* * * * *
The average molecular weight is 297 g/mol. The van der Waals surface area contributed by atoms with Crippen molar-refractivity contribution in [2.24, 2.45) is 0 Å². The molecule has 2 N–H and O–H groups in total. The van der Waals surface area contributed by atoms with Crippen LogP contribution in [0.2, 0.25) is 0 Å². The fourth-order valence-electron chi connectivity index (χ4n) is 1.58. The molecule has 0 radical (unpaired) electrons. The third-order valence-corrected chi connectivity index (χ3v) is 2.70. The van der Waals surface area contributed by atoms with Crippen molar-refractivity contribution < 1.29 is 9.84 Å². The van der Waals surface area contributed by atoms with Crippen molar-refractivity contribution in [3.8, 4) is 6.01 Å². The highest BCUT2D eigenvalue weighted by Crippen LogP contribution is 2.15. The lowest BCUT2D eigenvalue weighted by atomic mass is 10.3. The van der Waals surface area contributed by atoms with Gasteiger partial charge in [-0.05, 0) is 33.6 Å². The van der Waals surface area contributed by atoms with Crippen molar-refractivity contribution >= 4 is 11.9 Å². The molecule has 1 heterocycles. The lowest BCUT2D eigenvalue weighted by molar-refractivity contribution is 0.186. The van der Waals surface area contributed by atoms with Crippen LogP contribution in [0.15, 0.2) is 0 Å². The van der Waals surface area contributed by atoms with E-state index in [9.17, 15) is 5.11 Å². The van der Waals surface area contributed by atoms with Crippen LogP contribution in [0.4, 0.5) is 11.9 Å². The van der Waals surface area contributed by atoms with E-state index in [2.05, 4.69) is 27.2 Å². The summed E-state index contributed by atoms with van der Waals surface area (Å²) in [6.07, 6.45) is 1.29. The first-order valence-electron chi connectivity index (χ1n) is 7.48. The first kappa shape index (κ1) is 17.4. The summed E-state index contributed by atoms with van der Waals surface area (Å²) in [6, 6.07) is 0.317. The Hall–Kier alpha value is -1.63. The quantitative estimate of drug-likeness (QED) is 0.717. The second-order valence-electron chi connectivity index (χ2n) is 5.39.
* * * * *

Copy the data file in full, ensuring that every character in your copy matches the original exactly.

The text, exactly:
The average molecular weight is 297 g/mol. The van der Waals surface area contributed by atoms with Crippen molar-refractivity contribution in [2.24, 2.45) is 0 Å². The molecule has 2 N–H and O–H groups in total. The van der Waals surface area contributed by atoms with Crippen LogP contribution in [0.2, 0.25) is 0 Å². The fourth-order valence-electron chi connectivity index (χ4n) is 1.58. The molecule has 0 radical (unpaired) electrons. The third-order valence-corrected chi connectivity index (χ3v) is 2.70. The van der Waals surface area contributed by atoms with Crippen molar-refractivity contribution < 1.29 is 9.84 Å². The van der Waals surface area contributed by atoms with Crippen molar-refractivity contribution in [3.8, 4) is 6.01 Å². The highest BCUT2D eigenvalue weighted by Crippen LogP contribution is 2.15. The lowest BCUT2D eigenvalue weighted by atomic mass is 10.3. The van der Waals surface area contributed by atoms with Gasteiger partial charge in [-0.05, 0) is 33.6 Å². The van der Waals surface area contributed by atoms with Crippen molar-refractivity contribution >= 4 is 11.9 Å². The molecule has 1 heterocycles. The lowest BCUT2D eigenvalue weighted by molar-refractivity contribution is 0.186. The van der Waals surface area contributed by atoms with Crippen LogP contribution in [0.15, 0.2) is 0 Å². The van der Waals surface area contributed by atoms with E-state index in [9.17, 15) is 5.11 Å². The van der Waals surface area contributed by atoms with Crippen LogP contribution in [0.4, 0.5) is 11.9 Å². The van der Waals surface area contributed by atoms with E-state index in [2.05, 4.69) is 27.2 Å². The summed E-state index contributed by atoms with van der Waals surface area (Å²) in [6.07, 6.45) is 1.29. The first-order valence-electron chi connectivity index (χ1n) is 7.48. The first kappa shape index (κ1) is 17.4. The summed E-state index contributed by atoms with van der Waals surface area (Å²) in [6, 6.07) is 0.317. The Hall–Kier alpha value is -1.63. The quantitative estimate of drug-likeness (QED) is 0.717. The second-order valence-electron chi connectivity index (χ2n) is 5.39.